The Evolution of Russian Subversion in Cyber: A Conversation with former GCHQ Chief David Omand

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Twitter is releasing a trove of known accounts and posts that it says were used to meddle in U.S. elections dating back to 2016.  According to the company, the data includes more than 4,600 accounts and more than 10 million tweets, photos, GIFs and broadcasts linked to Russia and Iran.  Many of those tweets are associated with the Internet Research Agency, the Russian-linked organization that has been indicted by Special Counsel Robert Mueller in connection with election-related activities.

This comes as the U.S. is just weeks away from mid-term elections and to date, officials say there have been no substantive efforts to influence the vote in the way they saw in the 2016 Presidential election.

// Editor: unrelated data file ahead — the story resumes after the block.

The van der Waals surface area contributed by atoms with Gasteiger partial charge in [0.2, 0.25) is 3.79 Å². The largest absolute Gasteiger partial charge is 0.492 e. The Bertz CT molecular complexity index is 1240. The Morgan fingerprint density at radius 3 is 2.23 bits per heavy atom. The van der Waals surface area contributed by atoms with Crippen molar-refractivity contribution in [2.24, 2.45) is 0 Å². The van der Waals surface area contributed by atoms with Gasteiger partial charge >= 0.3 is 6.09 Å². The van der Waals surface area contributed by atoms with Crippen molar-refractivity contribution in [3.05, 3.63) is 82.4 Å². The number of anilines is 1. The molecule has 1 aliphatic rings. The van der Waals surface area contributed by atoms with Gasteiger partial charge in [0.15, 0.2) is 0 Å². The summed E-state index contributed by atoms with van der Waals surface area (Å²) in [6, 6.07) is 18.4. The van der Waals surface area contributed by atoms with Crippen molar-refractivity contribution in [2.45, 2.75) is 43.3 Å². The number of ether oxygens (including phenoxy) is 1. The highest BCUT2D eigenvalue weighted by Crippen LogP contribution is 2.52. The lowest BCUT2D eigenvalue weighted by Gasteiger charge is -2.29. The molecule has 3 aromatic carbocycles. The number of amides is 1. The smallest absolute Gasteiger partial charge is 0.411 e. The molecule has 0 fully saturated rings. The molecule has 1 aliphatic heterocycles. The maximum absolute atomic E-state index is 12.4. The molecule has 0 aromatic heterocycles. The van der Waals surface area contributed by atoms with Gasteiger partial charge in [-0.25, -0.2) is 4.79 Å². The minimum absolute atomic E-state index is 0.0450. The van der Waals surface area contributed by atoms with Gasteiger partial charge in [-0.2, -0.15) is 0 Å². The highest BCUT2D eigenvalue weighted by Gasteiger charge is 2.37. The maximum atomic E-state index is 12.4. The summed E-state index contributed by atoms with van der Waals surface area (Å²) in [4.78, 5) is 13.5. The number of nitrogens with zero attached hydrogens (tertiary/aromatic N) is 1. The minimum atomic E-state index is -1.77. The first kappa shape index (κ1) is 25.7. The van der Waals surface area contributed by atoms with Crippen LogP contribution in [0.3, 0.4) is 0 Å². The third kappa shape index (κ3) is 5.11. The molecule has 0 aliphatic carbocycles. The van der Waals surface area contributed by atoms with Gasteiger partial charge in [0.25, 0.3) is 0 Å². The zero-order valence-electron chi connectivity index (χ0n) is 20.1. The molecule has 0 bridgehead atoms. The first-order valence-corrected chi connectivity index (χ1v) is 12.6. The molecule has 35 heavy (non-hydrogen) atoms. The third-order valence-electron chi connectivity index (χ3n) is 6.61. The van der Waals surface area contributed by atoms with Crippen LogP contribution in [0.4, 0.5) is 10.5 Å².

The risk of election meddling has been plaguing other nations as well.  Cipher Brief CEO & Publisher Suzanne Kelly recently sat down with Cipher Brief expert David Omand, the former head of the UK’s Government Communication Headquarters (GCHQ), to talk about how the UK is working with industry to protect itself against cyber threats and about how traditional Russian subversion techniques have easily migrated to the digital domain.

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